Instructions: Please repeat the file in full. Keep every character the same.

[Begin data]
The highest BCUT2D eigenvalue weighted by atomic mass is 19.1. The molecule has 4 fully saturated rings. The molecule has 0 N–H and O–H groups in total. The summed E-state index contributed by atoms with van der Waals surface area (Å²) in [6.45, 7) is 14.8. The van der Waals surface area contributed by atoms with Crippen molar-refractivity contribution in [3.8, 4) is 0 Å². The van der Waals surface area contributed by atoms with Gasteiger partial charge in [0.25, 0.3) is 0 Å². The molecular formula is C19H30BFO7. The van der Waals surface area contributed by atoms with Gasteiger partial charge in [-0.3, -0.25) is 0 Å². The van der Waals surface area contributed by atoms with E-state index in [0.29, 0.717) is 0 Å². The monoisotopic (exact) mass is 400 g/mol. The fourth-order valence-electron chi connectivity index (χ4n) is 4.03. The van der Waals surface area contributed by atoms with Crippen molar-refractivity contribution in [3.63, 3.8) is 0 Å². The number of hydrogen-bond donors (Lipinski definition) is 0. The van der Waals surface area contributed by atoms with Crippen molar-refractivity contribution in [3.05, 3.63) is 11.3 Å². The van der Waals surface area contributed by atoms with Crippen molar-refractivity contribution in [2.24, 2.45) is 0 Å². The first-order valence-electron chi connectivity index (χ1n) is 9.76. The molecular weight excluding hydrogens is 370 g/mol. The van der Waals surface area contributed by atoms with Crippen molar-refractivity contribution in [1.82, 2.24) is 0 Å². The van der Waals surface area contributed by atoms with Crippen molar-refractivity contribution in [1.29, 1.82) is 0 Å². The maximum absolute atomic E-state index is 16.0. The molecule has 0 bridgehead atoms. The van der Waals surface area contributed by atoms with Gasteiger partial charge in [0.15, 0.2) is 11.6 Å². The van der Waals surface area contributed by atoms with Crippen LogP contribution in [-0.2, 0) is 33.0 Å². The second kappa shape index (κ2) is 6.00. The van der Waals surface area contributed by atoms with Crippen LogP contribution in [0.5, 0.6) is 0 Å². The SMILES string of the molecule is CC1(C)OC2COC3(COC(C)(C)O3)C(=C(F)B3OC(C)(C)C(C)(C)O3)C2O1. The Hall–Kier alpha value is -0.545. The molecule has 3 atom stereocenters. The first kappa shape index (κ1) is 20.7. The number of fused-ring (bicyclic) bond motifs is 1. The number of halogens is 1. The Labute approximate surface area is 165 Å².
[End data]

The highest BCUT2D eigenvalue weighted by atomic mass is 19.1. The molecule has 4 fully saturated rings. The molecule has 0 N–H and O–H groups in total. The summed E-state index contributed by atoms with van der Waals surface area (Å²) in [6.45, 7) is 14.8. The van der Waals surface area contributed by atoms with Crippen molar-refractivity contribution in [3.8, 4) is 0 Å². The van der Waals surface area contributed by atoms with Gasteiger partial charge in [0.25, 0.3) is 0 Å². The molecular formula is C19H30BFO7. The van der Waals surface area contributed by atoms with Gasteiger partial charge in [-0.3, -0.25) is 0 Å². The van der Waals surface area contributed by atoms with E-state index in [0.29, 0.717) is 0 Å². The monoisotopic (exact) mass is 400 g/mol. The fourth-order valence-electron chi connectivity index (χ4n) is 4.03. The van der Waals surface area contributed by atoms with Crippen molar-refractivity contribution in [3.63, 3.8) is 0 Å². The number of hydrogen-bond donors (Lipinski definition) is 0. The van der Waals surface area contributed by atoms with Crippen molar-refractivity contribution in [3.05, 3.63) is 11.3 Å². The van der Waals surface area contributed by atoms with Crippen molar-refractivity contribution in [2.24, 2.45) is 0 Å². The first-order valence-electron chi connectivity index (χ1n) is 9.76. The molecular weight excluding hydrogens is 370 g/mol. The van der Waals surface area contributed by atoms with Crippen molar-refractivity contribution in [1.82, 2.24) is 0 Å². The van der Waals surface area contributed by atoms with Crippen molar-refractivity contribution in [1.29, 1.82) is 0 Å². The maximum absolute atomic E-state index is 16.0. The molecule has 0 bridgehead atoms. The van der Waals surface area contributed by atoms with Gasteiger partial charge in [0.15, 0.2) is 11.6 Å². The van der Waals surface area contributed by atoms with Crippen LogP contribution in [-0.2, 0) is 33.0 Å². The second kappa shape index (κ2) is 6.00. The van der Waals surface area contributed by atoms with Crippen LogP contribution in [0.5, 0.6) is 0 Å². The SMILES string of the molecule is CC1(C)OC2COC3(COC(C)(C)O3)C(=C(F)B3OC(C)(C)C(C)(C)O3)C2O1. The Hall–Kier alpha value is -0.545. The molecule has 3 atom stereocenters. The first kappa shape index (κ1) is 20.7. The number of fused-ring (bicyclic) bond motifs is 1. The number of halogens is 1. The Labute approximate surface area is 165 Å².